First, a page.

No apologies for returning to the US yield curve once again -- well, maybe just a small one -- but the subject is garnering ever more airtime and column inches in the financial media. A host of experts are keen to remind us that flattening yield curves have a pretty good record when it comes to signalling economic slowdowns, and inverted yield curves (short term yields actually higher than long term yields) have an even better one in predicting recessions. On the face of it and looking at the data, neither of those two developments seem obviously likely in the near future -- which is precisely why the wise investor should be keeping a close eye on the curve.
A flattening yield curve damages the profitability of the crucial banking sector by removing, or at least reducing, the net interest margin (NIM) that banks have traditionally harvested from borrowing short term (largely from their depositors) at lower rates, and lending longer term at higher rates. And if there's no incentive for banks to keep lending, the whole economy suffers too.
In addition, the current curve-flattening scenario of long-term yields refusing to budge even as the Fed tightens at the short end means that the central bank's ammunition, should they have to wade in with supportive policy in the future is limited. In short, the gradual process of rate normalisation that the Fed is undertaking with its programme of hiking short-term rates is undermined by the continuing depressed level of long-term yields.
So how much flattening have we seen so far ? Bloomberg have kindly mapped out the reduction in the differentials between maturities since the beginning of the year :
The 2yr / 10yr spread is at 74 basis points, down from 125bp
The 2yr / 30yr spread is at 122 basis points, down from 187bp
The 5yr / 10yr spread is 35 basis points, down from 52bp
The 5yr / 30yr spread is 83 basis points, down from 114bp
Now, during a period of Fed tightening such as the one we're in now you would expect some flattening as longer bond yields react more slowly to the Fed's hikes in overnight rates, and indeed may never fully reflect them. The 2yr Treasury is a lot more sensitive to such hikes than it's longer-term equivalents, which are more influenced by inflation and economic growth. The fact is that this year, rather than just rise more slowly, yields on Treasuries with maturities of 10 years and more have actually fallen -- and we can put that down to stubbornly low inflation numbers.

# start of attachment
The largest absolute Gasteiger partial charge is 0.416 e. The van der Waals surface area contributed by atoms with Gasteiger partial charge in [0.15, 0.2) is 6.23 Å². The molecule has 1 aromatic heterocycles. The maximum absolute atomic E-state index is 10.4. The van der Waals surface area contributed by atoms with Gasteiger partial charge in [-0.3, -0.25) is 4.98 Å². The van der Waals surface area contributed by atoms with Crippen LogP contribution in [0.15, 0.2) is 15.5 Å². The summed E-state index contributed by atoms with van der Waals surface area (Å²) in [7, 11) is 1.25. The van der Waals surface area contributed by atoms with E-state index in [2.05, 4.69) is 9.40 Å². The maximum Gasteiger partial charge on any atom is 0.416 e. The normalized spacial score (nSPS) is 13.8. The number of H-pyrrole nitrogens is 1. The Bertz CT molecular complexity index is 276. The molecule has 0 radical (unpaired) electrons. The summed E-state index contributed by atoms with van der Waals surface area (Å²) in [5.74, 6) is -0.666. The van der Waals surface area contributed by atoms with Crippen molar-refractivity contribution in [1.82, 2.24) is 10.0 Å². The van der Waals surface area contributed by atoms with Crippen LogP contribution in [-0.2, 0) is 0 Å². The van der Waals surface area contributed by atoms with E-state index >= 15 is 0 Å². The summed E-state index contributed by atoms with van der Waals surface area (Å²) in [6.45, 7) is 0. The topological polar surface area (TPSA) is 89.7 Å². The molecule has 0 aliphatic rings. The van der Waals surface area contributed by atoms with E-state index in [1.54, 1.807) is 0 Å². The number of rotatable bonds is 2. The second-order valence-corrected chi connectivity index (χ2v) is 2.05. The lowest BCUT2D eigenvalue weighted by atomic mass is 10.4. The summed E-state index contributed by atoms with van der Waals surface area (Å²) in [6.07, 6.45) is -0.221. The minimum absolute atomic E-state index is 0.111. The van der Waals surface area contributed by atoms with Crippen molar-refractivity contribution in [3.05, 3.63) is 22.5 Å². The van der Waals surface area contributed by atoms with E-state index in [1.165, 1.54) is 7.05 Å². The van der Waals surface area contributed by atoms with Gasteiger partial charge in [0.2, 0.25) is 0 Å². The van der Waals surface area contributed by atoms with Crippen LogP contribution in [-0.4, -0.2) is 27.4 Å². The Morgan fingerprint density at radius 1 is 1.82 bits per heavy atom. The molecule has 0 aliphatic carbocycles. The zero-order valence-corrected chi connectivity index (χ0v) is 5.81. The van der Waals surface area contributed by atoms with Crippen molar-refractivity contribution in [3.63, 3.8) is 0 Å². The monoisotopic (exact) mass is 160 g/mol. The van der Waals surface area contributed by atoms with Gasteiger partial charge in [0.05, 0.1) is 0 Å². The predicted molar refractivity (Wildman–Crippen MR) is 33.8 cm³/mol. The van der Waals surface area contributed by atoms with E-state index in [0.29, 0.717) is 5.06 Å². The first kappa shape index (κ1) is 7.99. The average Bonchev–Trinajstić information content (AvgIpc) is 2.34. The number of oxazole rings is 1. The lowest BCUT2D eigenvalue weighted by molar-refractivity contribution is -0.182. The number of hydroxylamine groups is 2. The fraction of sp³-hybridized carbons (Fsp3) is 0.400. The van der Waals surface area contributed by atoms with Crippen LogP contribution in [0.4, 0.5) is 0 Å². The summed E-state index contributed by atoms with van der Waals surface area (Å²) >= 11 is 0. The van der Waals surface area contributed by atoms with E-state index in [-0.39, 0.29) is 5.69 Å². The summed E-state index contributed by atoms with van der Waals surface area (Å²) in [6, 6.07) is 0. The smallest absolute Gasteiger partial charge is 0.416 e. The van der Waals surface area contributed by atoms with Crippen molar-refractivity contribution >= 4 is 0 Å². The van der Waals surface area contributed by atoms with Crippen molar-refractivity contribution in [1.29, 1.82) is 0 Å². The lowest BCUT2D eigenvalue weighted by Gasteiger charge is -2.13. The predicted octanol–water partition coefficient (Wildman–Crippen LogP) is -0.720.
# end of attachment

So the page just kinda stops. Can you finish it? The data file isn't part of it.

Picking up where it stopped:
That's led some to suggest that the responsibility for the yield curve flattening lies with the Fed's determination to be ahead of the game when it comes to keeping a lid on inflation, and that they've tightened too quickly. The Fed really can't win on this one ..... there are plenty of others around who argue that the Fed have erred on the side of caution. As we've often said, all the conditions that would normally have stimulated inflationary pressures in the past are in place, and if and when they do percolate through as the Fed believes they will then longer bond yields will rise, the curve will steepen and the central bank will look pretty clever.
Whether the Fed has acted in timely fashion or not, there are other reasons why yields at the longer end are being suppressed. The most simple of them is just a matter of plain old supply and demand. Pension funds and insurance companies will always have a need for long-dated assets to match their long-dated liabilities, and they've been joined on the bid side in recent times by huge "passive" mutual funds like Vanguard and Blackrock. So there's no lack of demand, but on the supply side the Fed have announced that they will be looking to focus their issuance more to the short end, Bills and short-dated bonds (up to 5yrs ?) . As with every market, increased demand and reduced supply means higher prices ..... and in bond markets of course higher prices mean lower yields.
There are also global factors to consider. The Fed may be beginning to gently reduce their balance sheet, but the Bank of Japan remains in fully supportive mode and for all the tapering talk the ECB continues with its QE programme (albeit at a reduced pace). For those outside of the US struggling with ultra-low or even negative yields, a 10yr US Treasury with a yield of 2.35% (say) is a pretty attractive instrument. If we're talking about central bank caution, that could be the ECB's watchword and whilst they're still purchasing the long end of the curve, don't expect demand for longer Treasuries to dry up either.
It's possible that if the dynamics that drive inflation really have changed , we should expect lower long-term yields (and a flatter curve) to accompany lower inflation. If not, then we need to be aware that an indicator with some good form behind it is getting uncomfortably close to telling us that tough times are ahead. Or there's that other possibility ...... inflation's coming eventually which will lift long yields and naturally steepen the curve. Some respected judges have been forecasting such a development for a while, calling for an end to the 30yr bull market in bonds and the yield on 10yr Treasuries to jump to 3.00%.
That would sort out the curve flattening problem ...... and maintain the credibility of those experts whose repeated warnings have so far come to nothing.